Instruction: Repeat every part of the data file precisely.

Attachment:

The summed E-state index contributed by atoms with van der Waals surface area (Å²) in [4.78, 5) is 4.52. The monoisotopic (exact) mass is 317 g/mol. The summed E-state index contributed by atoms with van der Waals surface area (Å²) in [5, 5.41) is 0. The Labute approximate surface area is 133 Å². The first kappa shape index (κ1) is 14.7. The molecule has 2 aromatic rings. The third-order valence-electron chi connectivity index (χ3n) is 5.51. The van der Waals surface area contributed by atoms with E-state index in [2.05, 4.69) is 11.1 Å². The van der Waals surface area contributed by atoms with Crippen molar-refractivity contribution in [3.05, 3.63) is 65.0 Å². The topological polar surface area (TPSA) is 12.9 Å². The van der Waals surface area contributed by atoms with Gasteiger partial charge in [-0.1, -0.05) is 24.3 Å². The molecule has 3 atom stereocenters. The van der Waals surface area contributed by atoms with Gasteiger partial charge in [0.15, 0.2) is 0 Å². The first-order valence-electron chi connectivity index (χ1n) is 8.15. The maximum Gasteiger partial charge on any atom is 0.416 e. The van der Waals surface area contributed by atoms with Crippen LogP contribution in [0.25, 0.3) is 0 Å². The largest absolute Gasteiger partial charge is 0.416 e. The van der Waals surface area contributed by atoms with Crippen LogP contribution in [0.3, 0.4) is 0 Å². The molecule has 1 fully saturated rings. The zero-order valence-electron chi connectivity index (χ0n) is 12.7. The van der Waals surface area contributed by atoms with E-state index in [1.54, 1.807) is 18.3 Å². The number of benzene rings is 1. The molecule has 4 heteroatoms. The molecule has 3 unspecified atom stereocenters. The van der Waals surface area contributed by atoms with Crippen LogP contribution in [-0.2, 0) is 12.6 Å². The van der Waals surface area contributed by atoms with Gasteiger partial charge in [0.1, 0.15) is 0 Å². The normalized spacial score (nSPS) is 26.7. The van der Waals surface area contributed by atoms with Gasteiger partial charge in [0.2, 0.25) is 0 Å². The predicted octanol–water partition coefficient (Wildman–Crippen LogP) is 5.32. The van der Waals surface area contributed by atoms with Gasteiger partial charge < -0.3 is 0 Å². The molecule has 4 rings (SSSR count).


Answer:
The summed E-state index contributed by atoms with van der Waals surface area (Å²) in [4.78, 5) is 4.52. The monoisotopic (exact) mass is 317 g/mol. The summed E-state index contributed by atoms with van der Waals surface area (Å²) in [5, 5.41) is 0. The Labute approximate surface area is 133 Å². The first kappa shape index (κ1) is 14.7. The molecule has 2 aromatic rings. The third-order valence-electron chi connectivity index (χ3n) is 5.51. The van der Waals surface area contributed by atoms with E-state index in [2.05, 4.69) is 11.1 Å². The van der Waals surface area contributed by atoms with Crippen molar-refractivity contribution in [3.05, 3.63) is 65.0 Å². The topological polar surface area (TPSA) is 12.9 Å². The van der Waals surface area contributed by atoms with Gasteiger partial charge in [-0.1, -0.05) is 24.3 Å². The molecule has 3 atom stereocenters. The van der Waals surface area contributed by atoms with Gasteiger partial charge in [0.15, 0.2) is 0 Å². The first-order valence-electron chi connectivity index (χ1n) is 8.15. The maximum Gasteiger partial charge on any atom is 0.416 e. The van der Waals surface area contributed by atoms with Crippen LogP contribution in [0.25, 0.3) is 0 Å². The largest absolute Gasteiger partial charge is 0.416 e. The van der Waals surface area contributed by atoms with Crippen LogP contribution in [0.3, 0.4) is 0 Å². The molecule has 1 fully saturated rings. The zero-order valence-electron chi connectivity index (χ0n) is 12.7. The van der Waals surface area contributed by atoms with E-state index in [1.54, 1.807) is 18.3 Å². The number of benzene rings is 1. The molecule has 4 heteroatoms. The molecule has 3 unspecified atom stereocenters. The van der Waals surface area contributed by atoms with Crippen LogP contribution in [-0.2, 0) is 12.6 Å². The van der Waals surface area contributed by atoms with Gasteiger partial charge in [0.1, 0.15) is 0 Å². The normalized spacial score (nSPS) is 26.7. The van der Waals surface area contributed by atoms with Gasteiger partial charge in [0.2, 0.25) is 0 Å². The predicted octanol–water partition coefficient (Wildman–Crippen LogP) is 5.32. The van der Waals surface area contributed by atoms with Gasteiger partial charge < -0.3 is 0 Å². The molecule has 4 rings (SSSR count).